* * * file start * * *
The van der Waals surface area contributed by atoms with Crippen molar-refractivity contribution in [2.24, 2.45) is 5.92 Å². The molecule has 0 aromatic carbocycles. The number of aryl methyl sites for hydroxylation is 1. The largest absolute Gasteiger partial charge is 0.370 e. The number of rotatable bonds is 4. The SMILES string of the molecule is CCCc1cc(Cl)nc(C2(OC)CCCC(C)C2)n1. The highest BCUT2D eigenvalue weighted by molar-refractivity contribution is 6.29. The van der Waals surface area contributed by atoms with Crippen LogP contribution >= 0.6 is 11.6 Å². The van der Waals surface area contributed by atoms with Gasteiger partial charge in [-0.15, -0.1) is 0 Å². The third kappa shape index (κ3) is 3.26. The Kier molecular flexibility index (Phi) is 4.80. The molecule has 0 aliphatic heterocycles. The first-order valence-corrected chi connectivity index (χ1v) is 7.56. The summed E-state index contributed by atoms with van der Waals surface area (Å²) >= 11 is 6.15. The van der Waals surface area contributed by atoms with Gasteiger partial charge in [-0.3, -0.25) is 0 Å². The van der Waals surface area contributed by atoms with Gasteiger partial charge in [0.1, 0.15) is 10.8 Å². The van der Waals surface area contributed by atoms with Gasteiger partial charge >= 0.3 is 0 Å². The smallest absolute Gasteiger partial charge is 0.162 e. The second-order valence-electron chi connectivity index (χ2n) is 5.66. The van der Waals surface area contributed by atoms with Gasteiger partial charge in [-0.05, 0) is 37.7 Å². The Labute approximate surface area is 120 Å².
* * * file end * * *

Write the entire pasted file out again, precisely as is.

The van der Waals surface area contributed by atoms with Crippen molar-refractivity contribution in [2.24, 2.45) is 5.92 Å². The molecule has 0 aromatic carbocycles. The number of aryl methyl sites for hydroxylation is 1. The largest absolute Gasteiger partial charge is 0.370 e. The number of rotatable bonds is 4. The SMILES string of the molecule is CCCc1cc(Cl)nc(C2(OC)CCCC(C)C2)n1. The highest BCUT2D eigenvalue weighted by molar-refractivity contribution is 6.29. The van der Waals surface area contributed by atoms with Crippen LogP contribution >= 0.6 is 11.6 Å². The van der Waals surface area contributed by atoms with Gasteiger partial charge in [-0.15, -0.1) is 0 Å². The third kappa shape index (κ3) is 3.26. The Kier molecular flexibility index (Phi) is 4.80. The molecule has 0 aliphatic heterocycles. The first-order valence-corrected chi connectivity index (χ1v) is 7.56. The summed E-state index contributed by atoms with van der Waals surface area (Å²) >= 11 is 6.15. The van der Waals surface area contributed by atoms with Gasteiger partial charge in [-0.3, -0.25) is 0 Å². The van der Waals surface area contributed by atoms with Gasteiger partial charge in [0.1, 0.15) is 10.8 Å². The van der Waals surface area contributed by atoms with Gasteiger partial charge >= 0.3 is 0 Å². The smallest absolute Gasteiger partial charge is 0.162 e. The second-order valence-electron chi connectivity index (χ2n) is 5.66. The van der Waals surface area contributed by atoms with Gasteiger partial charge in [-0.05, 0) is 37.7 Å². The Labute approximate surface area is 120 Å².